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August 15, 2019

Communication Strategies for Sharing Prognostic Information With Patients: Beyond Survival Statistics

Author Affiliations
  • 1Ariadne Labs, Brigham and Women’s Hospital, the Harvard T.H. Chan School of Public Health, Boston, Massachusetts
  • 2Department of Medicine, Brigham and Women’s Hospital, Harvard Medical School, Boston, Massachusetts
  • 3Department of Psychosocial Oncology and Palliative Care, Dana-Farber Cancer Institute, Boston, Massachusetts
JAMA. 2019;322(14):1345-1346. doi:10.1001/jama.2019.11533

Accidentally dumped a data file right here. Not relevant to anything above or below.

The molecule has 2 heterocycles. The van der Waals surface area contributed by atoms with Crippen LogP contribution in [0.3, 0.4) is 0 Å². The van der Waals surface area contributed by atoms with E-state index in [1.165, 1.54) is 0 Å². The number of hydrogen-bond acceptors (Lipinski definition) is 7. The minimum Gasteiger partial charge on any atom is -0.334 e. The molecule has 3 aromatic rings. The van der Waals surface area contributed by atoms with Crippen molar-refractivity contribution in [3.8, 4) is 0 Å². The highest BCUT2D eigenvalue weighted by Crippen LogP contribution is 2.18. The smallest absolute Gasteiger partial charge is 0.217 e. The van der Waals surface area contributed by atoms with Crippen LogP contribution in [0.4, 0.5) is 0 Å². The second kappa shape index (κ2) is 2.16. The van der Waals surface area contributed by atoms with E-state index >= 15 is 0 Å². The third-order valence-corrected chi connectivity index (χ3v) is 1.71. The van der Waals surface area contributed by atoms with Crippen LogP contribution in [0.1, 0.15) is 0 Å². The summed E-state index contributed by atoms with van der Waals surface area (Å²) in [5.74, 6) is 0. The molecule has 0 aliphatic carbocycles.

Communicating prognosis, the anticipated course of living with an illness, is a core clinical skill and a foundation of the patient-clinician relationship. Clinicians find such communication challenging. Concerns about professional helplessness when caring for a patient with a disease with a poor prognosis and the desire to avoid difficult patient and personal emotions can lead to an understandable reluctance to share difficult news with patients and families. Clinicians also struggle to find the right words to balance hope with concern when sharing difficult news.1 While receiving prognostic information is difficult for patients, not receiving prognostic information can create anxiety and may distance patients from their clinicians, who are often aware of the prognosis but do not share it with patients. Delaying or avoiding communication about prognosis also risks patients not having the information they need to make decisions and leads to missed opportunities to set and achieve goals that reflect what matters most to them.

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